The Honey Queen from Galway
Posted on June 10, 2017
The Honey Queen from Galway
An exercise in Symbolism
There is a fine seductive reasoning, and it appears as a form of mental sickness. Like the effects of too much of the juice of the barley, it leads men to sit around, confidently bumping their gums. In this type of closed mutual admiration society, there goes on a lot of virtue flaunting and preening.
Where goes Ireland today? With many so-called Republicans calling for 'open borders' and 'Globalism' and apparently enamored with that dusty old fool, Karl Marx…?
Let's look at the busy, hardworking honey bee Queen, that tended all her life to her busy hive in County Galway. Through storms and winters, through cold and drought. Fighting off thieves and raiders, she and her workers & drones protected the hive. The hive had its terrible moments, and there were steady good times. The honey was sweet and nourishing, it sustained life, and was unique to their hive. The huge hive was her whole world, and it meant everything to her. Well, one day, after a period of calm and sunny days, the Queen Bee looked around the hive, and felt that it was good. She felt a warm glow of pride. Yes. They had made it. She thought of all the hardships, all the troubles, all the dark nights, and the fear of hostile attackers. On the spur of the moment, she felt the need to fly up into the sunny skies. And just to fly. And fly. And fly. Her soul singing, for once leaving the burdens and troubles of her busy hive behind, she came at length to a strange landscape. Alighting on a branch, she saw a strange creature looking at her.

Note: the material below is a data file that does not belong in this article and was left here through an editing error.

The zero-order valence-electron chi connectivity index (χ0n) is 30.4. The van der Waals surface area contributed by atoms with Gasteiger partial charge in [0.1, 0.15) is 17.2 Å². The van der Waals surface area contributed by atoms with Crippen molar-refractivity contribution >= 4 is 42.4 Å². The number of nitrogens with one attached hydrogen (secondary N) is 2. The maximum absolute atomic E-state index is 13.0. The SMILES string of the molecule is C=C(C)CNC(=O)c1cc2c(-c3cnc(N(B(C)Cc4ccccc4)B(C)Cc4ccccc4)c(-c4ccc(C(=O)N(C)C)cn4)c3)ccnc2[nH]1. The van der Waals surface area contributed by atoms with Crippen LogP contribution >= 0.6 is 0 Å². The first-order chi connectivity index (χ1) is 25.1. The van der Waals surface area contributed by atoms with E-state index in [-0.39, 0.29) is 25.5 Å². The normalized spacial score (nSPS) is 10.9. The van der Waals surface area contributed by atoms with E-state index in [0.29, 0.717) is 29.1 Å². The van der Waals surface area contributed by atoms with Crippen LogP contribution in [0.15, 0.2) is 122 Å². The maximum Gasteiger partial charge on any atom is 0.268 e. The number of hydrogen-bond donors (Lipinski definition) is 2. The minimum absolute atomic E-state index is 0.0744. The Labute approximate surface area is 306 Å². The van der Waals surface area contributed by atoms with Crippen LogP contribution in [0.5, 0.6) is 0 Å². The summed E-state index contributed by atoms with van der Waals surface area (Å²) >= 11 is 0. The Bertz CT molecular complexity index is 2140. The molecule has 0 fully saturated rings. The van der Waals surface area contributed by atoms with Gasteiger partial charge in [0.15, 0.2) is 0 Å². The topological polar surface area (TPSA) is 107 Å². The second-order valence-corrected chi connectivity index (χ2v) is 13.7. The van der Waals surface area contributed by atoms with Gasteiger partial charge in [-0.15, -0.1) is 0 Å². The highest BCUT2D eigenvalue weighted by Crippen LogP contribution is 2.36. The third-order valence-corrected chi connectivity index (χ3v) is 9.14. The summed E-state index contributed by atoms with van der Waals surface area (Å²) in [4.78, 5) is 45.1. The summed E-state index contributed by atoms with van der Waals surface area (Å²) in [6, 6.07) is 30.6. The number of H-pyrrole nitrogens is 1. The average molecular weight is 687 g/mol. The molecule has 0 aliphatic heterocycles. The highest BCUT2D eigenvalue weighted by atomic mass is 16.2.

“I beg your pardon”, the Queen Bee spoke politely. “But what are you?”
“I am a raccoon from Africa”, the funny creature replied. He looked quite harmless. Almost dumb. He had funny whiskers, dark shadows below his eyes, and a banded tail. He looked like a comic book character. A stage coach highwayman.
“I see”, said the Queen. “What is Africa like?”
The raccoon looked sad. “Well”, he said, “We have many problems. Wars and Hunger. Wars and Hunger. Many raccoons are starving there… they like even the basic necessities.”
The Queen Bee felt sorry for him. She thought for a while. Then she said:
“Well, we can't feed everybody of course, but we do have plenty of honey. There is always some left over. Maybe we could help you?”
The raccoon's face brightened up. “Really? Oh, how KIND of you! How Noble you are! How Enlightened! We'll be back!” And with that, the African raccoon bounded away home. The Queen Bee flew on, humming quietly to herself. “I'm Enlightened!” she thought to herself. She couldn't wait to get home to tell her workers and drones. A little while later, she came upon another strange creature, she had never seen before. It had bright emerald green plumage, a narrow black stripe on its throat, and a black mask that ran through its crimson eyes. It was an exquisite little creature, and looked very harmless. Alighting on a branch again, the Queen Bee asked:
“What are you?” The strange creature eyed the Honey Bee with intelligent, thoughtful eyes. “I'm a bird from Asia”, the creature replied quietly. “I belong to the family Merops Orientalis. And who might you be?”
The Queen Bee puffed herself up proudly, and said: “I am the honey Queen.” She was tempted to add: “And I am Enlightened!” But she thought she had better not. Instead she asked: “And what are things like in Asia?” The little bird cast its eyes down sadly. “Oh!”, she said sadly. “To be honest, there are lots of problems there. There are simply too many birds, and not enough land. We are hopelessly overcrowded. That produces all sorts of problems. If only we could find a place with more room…” The Queen Bee reflected carefully on his words. She felt sorry for the harmless little bird.